La traite des esclaves
1 - Viking slave trade across the Pyrenees.
Abstract : According to Erik Oxenstiern, after 845 slaves captured in Western Europe were taken across Russia to Constantinople. However, texts, archeology and place names suggest that slave trade still existed between France and Spain until 980. Thraelleborg type names all over France indicate that slave trade was organized by Scandinavian traders. Those who controlled that trade were these Norsemen who conquered Gascony as soon as 840 and remained in charge until their final defeat in 982. Their defeat meant the end of the slave trade towards Spain and in some extend announced the end of the Viking era in Western Europe.
Slave trade is a remarkable aspect of Viking invasions. Fortresses named Trelleborg in Sweden and Denmark suggest that slave trade represented an important military and commercial matter during that period. Charts all over Europe mention massive captures of human beings who were carried away to become slaves. However, nobody ever tried to analyze Viking slave trade as a main subject. Among those who wrote about the Vikings, Erik Oxenstiern is maybe the most accurate and audacious as far as this trade is concerned. He’s insisting on two crucial points : transportation and destination.
“We still haven’t mentioned the most important traffic of all, the most cruel, yet ever in demand -slaves… They took up a lot of room on a ship, but had the advantage of fetching a very high price and if necessary, could be counted on to help with their own transport.” (Oxenstiern, 1965, p.92.) Janet Nelson disagrees with him and considers that shipping slaves by that period was impossible. “Did they also take human cargoes to sell as slaves ? Sometimes, perhaps; but the logistics of that trade cannot have much sense for ninth-century warriors anxious about their own food supplies and travelling in boats of shallow draught.” However the same is writing : “In 882, Sigfred and Gorm “sent ships loaded with treasure and captives” taken in Frankia “back to their country”. (Janet Nelson, 1997. p.41.) “The logistics of that trade” may not have had “much sense for ninth-century warriors”, but obviously, it had sense for their chiefs.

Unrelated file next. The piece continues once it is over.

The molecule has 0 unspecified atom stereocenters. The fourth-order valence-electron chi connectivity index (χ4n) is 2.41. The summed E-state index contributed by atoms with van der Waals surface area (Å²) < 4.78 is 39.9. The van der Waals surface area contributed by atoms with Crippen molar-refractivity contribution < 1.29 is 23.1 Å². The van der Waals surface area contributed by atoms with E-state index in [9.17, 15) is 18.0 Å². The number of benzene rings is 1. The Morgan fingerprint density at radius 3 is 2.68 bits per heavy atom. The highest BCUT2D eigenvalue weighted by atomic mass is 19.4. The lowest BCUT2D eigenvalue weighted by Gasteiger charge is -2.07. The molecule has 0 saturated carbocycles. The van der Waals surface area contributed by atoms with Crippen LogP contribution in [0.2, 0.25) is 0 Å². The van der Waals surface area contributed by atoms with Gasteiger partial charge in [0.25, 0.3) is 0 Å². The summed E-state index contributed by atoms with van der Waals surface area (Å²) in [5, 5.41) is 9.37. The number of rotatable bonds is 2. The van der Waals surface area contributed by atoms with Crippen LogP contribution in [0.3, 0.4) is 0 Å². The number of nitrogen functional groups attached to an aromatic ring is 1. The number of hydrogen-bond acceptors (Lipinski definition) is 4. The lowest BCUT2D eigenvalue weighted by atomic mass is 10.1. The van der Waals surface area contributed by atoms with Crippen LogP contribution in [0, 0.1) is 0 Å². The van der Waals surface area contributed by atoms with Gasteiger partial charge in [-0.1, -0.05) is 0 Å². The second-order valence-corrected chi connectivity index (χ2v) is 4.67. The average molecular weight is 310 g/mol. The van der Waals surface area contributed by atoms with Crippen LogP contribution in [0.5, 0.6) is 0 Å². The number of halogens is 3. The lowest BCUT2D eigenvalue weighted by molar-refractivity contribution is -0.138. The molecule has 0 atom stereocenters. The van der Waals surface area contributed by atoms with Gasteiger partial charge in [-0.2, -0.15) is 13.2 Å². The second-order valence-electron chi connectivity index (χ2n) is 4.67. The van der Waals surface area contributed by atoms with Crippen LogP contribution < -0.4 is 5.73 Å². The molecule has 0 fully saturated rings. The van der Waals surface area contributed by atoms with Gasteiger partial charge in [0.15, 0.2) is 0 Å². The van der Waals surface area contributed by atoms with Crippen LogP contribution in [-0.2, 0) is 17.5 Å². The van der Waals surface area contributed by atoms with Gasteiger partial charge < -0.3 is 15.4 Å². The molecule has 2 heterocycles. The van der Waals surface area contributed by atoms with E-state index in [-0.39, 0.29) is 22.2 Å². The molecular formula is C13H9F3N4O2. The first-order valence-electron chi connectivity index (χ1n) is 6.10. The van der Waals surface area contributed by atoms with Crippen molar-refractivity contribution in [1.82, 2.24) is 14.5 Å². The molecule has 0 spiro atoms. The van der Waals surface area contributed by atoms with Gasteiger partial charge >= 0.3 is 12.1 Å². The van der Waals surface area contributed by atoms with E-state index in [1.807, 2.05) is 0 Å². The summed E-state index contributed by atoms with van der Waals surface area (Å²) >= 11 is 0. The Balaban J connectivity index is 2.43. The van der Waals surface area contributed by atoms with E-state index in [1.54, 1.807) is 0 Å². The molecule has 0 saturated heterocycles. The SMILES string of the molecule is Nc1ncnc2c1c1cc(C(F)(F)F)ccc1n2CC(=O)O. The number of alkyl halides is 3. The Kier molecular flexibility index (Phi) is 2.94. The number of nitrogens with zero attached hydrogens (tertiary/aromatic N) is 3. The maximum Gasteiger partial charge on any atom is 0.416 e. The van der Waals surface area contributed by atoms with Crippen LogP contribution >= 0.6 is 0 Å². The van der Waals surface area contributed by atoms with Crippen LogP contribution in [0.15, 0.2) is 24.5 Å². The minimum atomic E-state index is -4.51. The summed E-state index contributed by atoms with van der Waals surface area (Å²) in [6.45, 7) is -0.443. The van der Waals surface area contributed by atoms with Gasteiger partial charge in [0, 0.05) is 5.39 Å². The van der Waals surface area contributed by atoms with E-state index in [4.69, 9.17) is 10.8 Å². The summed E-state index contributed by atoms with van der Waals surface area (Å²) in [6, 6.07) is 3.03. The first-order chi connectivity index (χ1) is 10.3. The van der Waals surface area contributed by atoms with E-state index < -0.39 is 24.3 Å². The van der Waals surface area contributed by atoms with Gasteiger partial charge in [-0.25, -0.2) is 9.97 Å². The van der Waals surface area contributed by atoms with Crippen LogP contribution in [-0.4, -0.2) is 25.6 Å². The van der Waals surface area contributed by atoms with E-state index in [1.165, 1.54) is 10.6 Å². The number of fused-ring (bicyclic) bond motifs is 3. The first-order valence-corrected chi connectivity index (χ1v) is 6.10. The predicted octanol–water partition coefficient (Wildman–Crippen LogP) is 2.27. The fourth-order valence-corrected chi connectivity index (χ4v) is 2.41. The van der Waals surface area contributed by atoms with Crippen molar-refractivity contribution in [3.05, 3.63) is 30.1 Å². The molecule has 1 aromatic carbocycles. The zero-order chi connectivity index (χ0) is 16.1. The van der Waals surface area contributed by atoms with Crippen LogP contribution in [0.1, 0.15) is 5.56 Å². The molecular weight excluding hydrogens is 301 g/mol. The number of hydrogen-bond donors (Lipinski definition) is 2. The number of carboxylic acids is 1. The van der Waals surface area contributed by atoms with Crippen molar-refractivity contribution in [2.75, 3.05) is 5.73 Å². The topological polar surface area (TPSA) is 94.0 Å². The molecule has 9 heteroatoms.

If you consider that Vikings had only langskips, « boats of shallow draught », then mass transportation of slaves -or even warriors- is nearly impossible. You cannot launch successful and long expeditions in foreign land without heavy and perfect logistics. If you consider, like Ole Crumlin-Pedersen that Vikings had also cargo ships besides their langskips, then transporting slaves was no longer a problem. According to Ole Crumlin-Pedersen, the ship of Klaastad dated of 990, a merchant ship, proves that “since the very beginning of the Viking period, Scandinavians built merchants ships and not only war ships”. (Ole Crumlin Pedersen, 1992, p.43.) In 1969, Detlev Ellmers is even more audacious : “It is very likely that, already at the time of Tacitus, trade was made not on war ships already very characteristic, but on merchant ships built differently that we don’t know yet. Very probably the fact that warships have a sail is due to the merchant ships already existing.” (Detlev Ellmers,1969, p.75.) In this article, I can produce an archeological trace of the presence of merchant ships in France as soon as 850.
The other point is the destination of the slaves. Oxenstiern notices : “An extraordinary demand for slaves on the continent was advantageous to the Vikings. This important commodity became suddenly scarce… In the days of Antiquity, the situation had been no different, but a rapidly developing Christian church turned sharply against slavery. Among the Mohammedans in Spain there was a tremendous demand for slaves… The European slave trading center in Lyons regulated all sales to the south.”
Alfred P. Smyth considers that during the Viking period, Irish slaves joined the Saxons and the Slaves. « Vikings not only sold slaves to the eastern islamic countries but possibly traded captives taken in Britain and Ireland to Muslim Spain as well ». (Alfred P. Smyth, 1977, p159-164.) Peter Sawyer agrees with Smyth : “The booty included ornaments and elaborated caskets, but Irish monasteries where not so rich in gold, silver and gems as those of Frankia and England. Captives, who could be sold to Muslims in Spain or north Africa were far more valuable.” (Peter Sawyer, 1997. p.10.) Oxenstiern is writing then “Slaves and furs France did not produce herself. The only conclusion is that the wares were brought by the Vikings from the Far North, and resold by Frank and Jewish merchants via Spain, to the Caliphate (of Bagdad).” (Oxenstiern, p. 94.) However, the historian suggest that the difficulties of that trade in France and especially “the new decree forbidding the transport of heathen slaves across Christian lands and selling them to the Mohammedans (Meaux 845)” obliged them to look for a new route, a route avoiding France and Spain and joining Bagdad across Russia. “There had to be a better solution… why not shorten the whole laborious, immeasurably longer trade route through France and across the Mediterranean and sell one’s furs directly to the Caliph of Bagdad, without any irritating middlemen at all ?”